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Archive for May 2nd, 2013

President Kenyatta opens World Press Freedom Day 2013 – Convention in Kenya:

Posted by African Press International on May 2, 2013

President Uhuru Kenyatta Opens World Press Freedom Day 2013 convention in Kenya

He told the participants that his government will protect the rights of journalists.


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Posted by African Press International on May 2, 2013

  • By Dickens Wasonga,

Kenya Correspondents Association (KCA) joined the media fraternity in Kenya, the Eastern African Region and globally in marking the 2013 World Press Freedom Day being marked on May 3 with a call for enhanced security and good pay for the scribes.

In a statement released in Nairobi to various media houses KCA said it was concerned that the Kenyan media environment has over the last one year recorded increasing cases of threats to the safety and security of journalists and general disregard for their labor rights.
According to the Association, at least 25 journalists have reported various forms of threats to their security and safety in different parts of the country over the last six months.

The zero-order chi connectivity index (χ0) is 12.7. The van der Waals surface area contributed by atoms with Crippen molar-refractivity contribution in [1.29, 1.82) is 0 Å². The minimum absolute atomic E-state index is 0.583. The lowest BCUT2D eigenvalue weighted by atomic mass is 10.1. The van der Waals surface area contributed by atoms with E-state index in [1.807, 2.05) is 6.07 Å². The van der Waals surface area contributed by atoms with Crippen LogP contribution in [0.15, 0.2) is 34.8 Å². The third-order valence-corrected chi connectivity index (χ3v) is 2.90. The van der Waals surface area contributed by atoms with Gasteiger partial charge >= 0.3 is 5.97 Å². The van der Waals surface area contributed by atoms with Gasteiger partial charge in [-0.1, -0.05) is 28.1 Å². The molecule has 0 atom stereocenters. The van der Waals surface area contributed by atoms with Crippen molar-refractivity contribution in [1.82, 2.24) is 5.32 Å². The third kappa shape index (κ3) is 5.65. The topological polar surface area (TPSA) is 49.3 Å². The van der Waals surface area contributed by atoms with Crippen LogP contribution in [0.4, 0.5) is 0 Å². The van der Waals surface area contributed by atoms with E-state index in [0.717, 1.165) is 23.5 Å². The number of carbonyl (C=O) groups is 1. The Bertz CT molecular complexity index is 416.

Some of these threats have been reported in the media and statements recorded with the police but a number of threats have remained less pronounced but serious enough to undermine the freedom of journalists in the performance of their duties.
The threats have been recorded from security agencies, state officials, political leaders and their supporters, drug traffickers and other actors, in the process creating a climate of fear and intimidation among journalists in the course of their work.
A number of journalists were threatened or treated with hostility during the Tana River Clashes at the Kenya Coast. In Mombasa in late March this year, a journalist with the Star Newspaper, Bernard Wesonga died under circumstances which require further investigations.
Another journalist with the Star Newspaper Habil Onyango was beaten up and his camera confiscated by security forces during the March General Elections in Homabay in Western Kenya while a number of his colleagues in both Homabay and Migori towns in the region also reported various forms of threats in the last quarter of this year.